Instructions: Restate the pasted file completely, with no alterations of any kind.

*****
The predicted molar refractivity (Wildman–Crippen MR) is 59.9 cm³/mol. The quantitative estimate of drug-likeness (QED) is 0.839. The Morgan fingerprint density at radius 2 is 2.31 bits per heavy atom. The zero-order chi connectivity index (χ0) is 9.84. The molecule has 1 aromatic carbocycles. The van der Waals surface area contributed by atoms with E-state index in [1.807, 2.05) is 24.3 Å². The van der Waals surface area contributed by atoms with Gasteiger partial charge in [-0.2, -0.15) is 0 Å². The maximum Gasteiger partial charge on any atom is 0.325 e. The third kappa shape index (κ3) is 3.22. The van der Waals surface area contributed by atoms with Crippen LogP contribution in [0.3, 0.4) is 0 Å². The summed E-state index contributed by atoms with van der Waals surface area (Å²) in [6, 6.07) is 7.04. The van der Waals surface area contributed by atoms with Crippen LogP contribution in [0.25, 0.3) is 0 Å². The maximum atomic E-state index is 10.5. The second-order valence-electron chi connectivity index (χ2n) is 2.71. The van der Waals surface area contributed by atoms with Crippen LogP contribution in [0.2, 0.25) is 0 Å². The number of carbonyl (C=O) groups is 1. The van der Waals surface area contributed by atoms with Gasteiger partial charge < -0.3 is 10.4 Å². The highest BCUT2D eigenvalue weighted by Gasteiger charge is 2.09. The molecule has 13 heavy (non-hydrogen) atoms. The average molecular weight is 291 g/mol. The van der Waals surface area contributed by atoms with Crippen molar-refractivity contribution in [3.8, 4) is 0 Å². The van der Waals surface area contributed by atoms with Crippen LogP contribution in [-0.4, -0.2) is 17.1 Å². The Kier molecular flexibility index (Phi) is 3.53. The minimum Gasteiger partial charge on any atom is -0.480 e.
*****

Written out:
The predicted molar refractivity (Wildman–Crippen MR) is 59.9 cm³/mol. The quantitative estimate of drug-likeness (QED) is 0.839. The Morgan fingerprint density at radius 2 is 2.31 bits per heavy atom. The zero-order chi connectivity index (χ0) is 9.84. The molecule has 1 aromatic carbocycles. The van der Waals surface area contributed by atoms with E-state index in [1.807, 2.05) is 24.3 Å². The van der Waals surface area contributed by atoms with Gasteiger partial charge in [-0.2, -0.15) is 0 Å². The maximum Gasteiger partial charge on any atom is 0.325 e. The third kappa shape index (κ3) is 3.22. The van der Waals surface area contributed by atoms with Crippen LogP contribution in [0.3, 0.4) is 0 Å². The summed E-state index contributed by atoms with van der Waals surface area (Å²) in [6, 6.07) is 7.04. The van der Waals surface area contributed by atoms with Crippen LogP contribution in [0.25, 0.3) is 0 Å². The maximum atomic E-state index is 10.5. The second-order valence-electron chi connectivity index (χ2n) is 2.71. The van der Waals surface area contributed by atoms with Crippen LogP contribution in [0.2, 0.25) is 0 Å². The number of carbonyl (C=O) groups is 1. The van der Waals surface area contributed by atoms with Gasteiger partial charge < -0.3 is 10.4 Å². The highest BCUT2D eigenvalue weighted by Gasteiger charge is 2.09. The molecule has 13 heavy (non-hydrogen) atoms. The average molecular weight is 291 g/mol. The van der Waals surface area contributed by atoms with Crippen molar-refractivity contribution in [3.8, 4) is 0 Å². The van der Waals surface area contributed by atoms with Crippen LogP contribution in [-0.4, -0.2) is 17.1 Å². The Kier molecular flexibility index (Phi) is 3.53. The minimum Gasteiger partial charge on any atom is -0.480 e.